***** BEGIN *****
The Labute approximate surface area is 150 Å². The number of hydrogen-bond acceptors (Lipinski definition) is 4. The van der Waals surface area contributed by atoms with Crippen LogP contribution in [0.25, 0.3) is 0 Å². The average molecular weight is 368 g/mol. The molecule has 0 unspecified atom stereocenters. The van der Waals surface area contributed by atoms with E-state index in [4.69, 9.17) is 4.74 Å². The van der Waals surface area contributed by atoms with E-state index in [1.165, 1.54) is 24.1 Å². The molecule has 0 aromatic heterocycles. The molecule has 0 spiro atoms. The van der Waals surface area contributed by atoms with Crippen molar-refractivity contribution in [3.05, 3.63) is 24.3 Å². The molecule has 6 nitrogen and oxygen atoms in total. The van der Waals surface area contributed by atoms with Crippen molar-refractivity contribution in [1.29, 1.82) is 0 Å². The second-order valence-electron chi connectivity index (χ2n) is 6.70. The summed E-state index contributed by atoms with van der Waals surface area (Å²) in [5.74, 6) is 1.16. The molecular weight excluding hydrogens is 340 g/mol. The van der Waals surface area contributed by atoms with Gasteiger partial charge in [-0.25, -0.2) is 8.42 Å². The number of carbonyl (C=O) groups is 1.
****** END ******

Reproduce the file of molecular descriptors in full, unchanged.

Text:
The Labute approximate surface area is 150 Å². The number of hydrogen-bond acceptors (Lipinski definition) is 4. The van der Waals surface area contributed by atoms with Crippen LogP contribution in [0.25, 0.3) is 0 Å². The average molecular weight is 368 g/mol. The molecule has 0 unspecified atom stereocenters. The van der Waals surface area contributed by atoms with E-state index in [4.69, 9.17) is 4.74 Å². The van der Waals surface area contributed by atoms with E-state index in [1.165, 1.54) is 24.1 Å². The molecule has 0 aromatic heterocycles. The molecule has 0 spiro atoms. The van der Waals surface area contributed by atoms with Crippen molar-refractivity contribution in [3.05, 3.63) is 24.3 Å². The molecule has 6 nitrogen and oxygen atoms in total. The van der Waals surface area contributed by atoms with Crippen molar-refractivity contribution in [1.29, 1.82) is 0 Å². The second-order valence-electron chi connectivity index (χ2n) is 6.70. The summed E-state index contributed by atoms with van der Waals surface area (Å²) in [5.74, 6) is 1.16. The molecular weight excluding hydrogens is 340 g/mol. The van der Waals surface area contributed by atoms with Gasteiger partial charge in [-0.25, -0.2) is 8.42 Å². The number of carbonyl (C=O) groups is 1.